This week I got to do something completely new: a usability study. Being completely new to the process, I didn’t know much going in. Only that websites should be constructed for the people who use them. Makes sense right?
Well, that’s not the way it usually works. Many organizations create the website they think they need. One where content and design are based on their perception of their audience and their needs. It’s not built for their key audiences: the people who will actually be using the site. Or worse, it’s created for the wrong audience. For two days, I had the privilege of watching True Matter completely dissect the perceptions and needs of several audiences for a website that’s under development. It was absolutely fascinating.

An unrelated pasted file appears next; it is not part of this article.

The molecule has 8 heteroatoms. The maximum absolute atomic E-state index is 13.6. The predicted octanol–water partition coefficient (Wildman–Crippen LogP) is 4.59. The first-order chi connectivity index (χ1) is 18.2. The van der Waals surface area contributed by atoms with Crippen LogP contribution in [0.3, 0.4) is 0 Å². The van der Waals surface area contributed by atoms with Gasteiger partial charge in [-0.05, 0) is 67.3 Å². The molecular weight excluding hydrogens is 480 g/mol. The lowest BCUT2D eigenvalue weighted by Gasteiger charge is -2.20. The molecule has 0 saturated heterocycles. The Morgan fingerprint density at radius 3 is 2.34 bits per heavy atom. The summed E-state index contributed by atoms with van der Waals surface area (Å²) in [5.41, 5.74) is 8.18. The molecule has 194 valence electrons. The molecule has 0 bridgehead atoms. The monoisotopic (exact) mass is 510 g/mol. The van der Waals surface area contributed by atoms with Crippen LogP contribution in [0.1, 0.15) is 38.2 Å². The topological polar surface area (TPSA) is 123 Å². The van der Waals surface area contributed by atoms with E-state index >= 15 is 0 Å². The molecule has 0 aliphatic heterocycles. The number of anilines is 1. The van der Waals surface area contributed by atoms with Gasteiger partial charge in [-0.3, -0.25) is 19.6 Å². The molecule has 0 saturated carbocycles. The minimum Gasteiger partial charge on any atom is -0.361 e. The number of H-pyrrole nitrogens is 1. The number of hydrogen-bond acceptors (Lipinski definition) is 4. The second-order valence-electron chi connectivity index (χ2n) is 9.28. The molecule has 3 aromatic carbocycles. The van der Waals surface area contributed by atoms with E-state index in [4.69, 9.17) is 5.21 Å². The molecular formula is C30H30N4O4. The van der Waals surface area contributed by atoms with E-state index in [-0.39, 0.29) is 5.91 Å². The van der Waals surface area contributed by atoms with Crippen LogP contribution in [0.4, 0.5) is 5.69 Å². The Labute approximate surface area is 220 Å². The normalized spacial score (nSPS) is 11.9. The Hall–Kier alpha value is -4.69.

Dean penned a great post on this very topic last week. It’s worth a read. It’s full of great information that works even for the smallest website or Facebook page.
My first usability experience was pretty eye opening. It made me realize many websites are clunky and useless because they’re not built around their audience’s needs and usage patterns.
A website that’s not functional for audiences is so 2009. In 2011, if you don’t ask what audiences need and want, you’re going to hear about it. But probably not by e-mail. Today’s wired users head straight to Facebook and Twitter. Hopefully you’re listening.